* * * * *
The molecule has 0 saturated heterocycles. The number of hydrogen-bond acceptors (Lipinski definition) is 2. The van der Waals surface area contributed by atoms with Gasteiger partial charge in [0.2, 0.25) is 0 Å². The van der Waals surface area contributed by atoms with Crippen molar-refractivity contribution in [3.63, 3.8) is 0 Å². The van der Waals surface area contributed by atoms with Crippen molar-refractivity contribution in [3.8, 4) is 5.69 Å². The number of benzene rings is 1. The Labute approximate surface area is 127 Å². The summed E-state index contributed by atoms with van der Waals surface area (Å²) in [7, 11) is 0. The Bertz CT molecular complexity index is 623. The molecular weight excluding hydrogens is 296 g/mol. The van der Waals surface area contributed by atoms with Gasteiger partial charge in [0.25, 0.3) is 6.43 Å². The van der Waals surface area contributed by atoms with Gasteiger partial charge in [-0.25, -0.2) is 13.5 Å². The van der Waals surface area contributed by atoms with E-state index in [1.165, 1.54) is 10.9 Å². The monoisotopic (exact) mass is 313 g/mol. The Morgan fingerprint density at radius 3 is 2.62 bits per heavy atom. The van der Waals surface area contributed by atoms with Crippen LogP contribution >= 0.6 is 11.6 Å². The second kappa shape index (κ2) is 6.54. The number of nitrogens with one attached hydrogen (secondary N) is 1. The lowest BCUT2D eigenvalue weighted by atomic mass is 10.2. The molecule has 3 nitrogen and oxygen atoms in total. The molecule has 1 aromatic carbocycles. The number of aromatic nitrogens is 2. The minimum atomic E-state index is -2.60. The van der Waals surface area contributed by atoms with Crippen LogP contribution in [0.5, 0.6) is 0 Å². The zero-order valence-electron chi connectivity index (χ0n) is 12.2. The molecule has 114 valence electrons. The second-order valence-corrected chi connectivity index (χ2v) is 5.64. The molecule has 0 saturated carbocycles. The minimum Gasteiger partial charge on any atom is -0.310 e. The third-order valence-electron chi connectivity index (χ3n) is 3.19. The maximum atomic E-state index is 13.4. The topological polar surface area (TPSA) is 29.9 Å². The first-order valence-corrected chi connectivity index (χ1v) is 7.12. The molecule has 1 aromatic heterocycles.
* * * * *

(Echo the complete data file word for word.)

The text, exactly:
The molecule has 0 saturated heterocycles. The number of hydrogen-bond acceptors (Lipinski definition) is 2. The van der Waals surface area contributed by atoms with Gasteiger partial charge in [0.2, 0.25) is 0 Å². The van der Waals surface area contributed by atoms with Crippen molar-refractivity contribution in [3.63, 3.8) is 0 Å². The van der Waals surface area contributed by atoms with Crippen molar-refractivity contribution in [3.8, 4) is 5.69 Å². The number of benzene rings is 1. The Labute approximate surface area is 127 Å². The summed E-state index contributed by atoms with van der Waals surface area (Å²) in [7, 11) is 0. The Bertz CT molecular complexity index is 623. The molecular weight excluding hydrogens is 296 g/mol. The van der Waals surface area contributed by atoms with Gasteiger partial charge in [0.25, 0.3) is 6.43 Å². The van der Waals surface area contributed by atoms with Gasteiger partial charge in [-0.25, -0.2) is 13.5 Å². The van der Waals surface area contributed by atoms with E-state index in [1.165, 1.54) is 10.9 Å². The monoisotopic (exact) mass is 313 g/mol. The Morgan fingerprint density at radius 3 is 2.62 bits per heavy atom. The van der Waals surface area contributed by atoms with Crippen LogP contribution >= 0.6 is 11.6 Å². The second kappa shape index (κ2) is 6.54. The number of nitrogens with one attached hydrogen (secondary N) is 1. The lowest BCUT2D eigenvalue weighted by atomic mass is 10.2. The molecule has 3 nitrogen and oxygen atoms in total. The molecule has 1 aromatic carbocycles. The number of aromatic nitrogens is 2. The minimum atomic E-state index is -2.60. The van der Waals surface area contributed by atoms with Crippen LogP contribution in [0.5, 0.6) is 0 Å². The zero-order valence-electron chi connectivity index (χ0n) is 12.2. The molecule has 114 valence electrons. The second-order valence-corrected chi connectivity index (χ2v) is 5.64. The molecule has 0 saturated carbocycles. The minimum Gasteiger partial charge on any atom is -0.310 e. The third-order valence-electron chi connectivity index (χ3n) is 3.19. The maximum atomic E-state index is 13.4. The topological polar surface area (TPSA) is 29.9 Å². The first-order valence-corrected chi connectivity index (χ1v) is 7.12. The molecule has 1 aromatic heterocycles.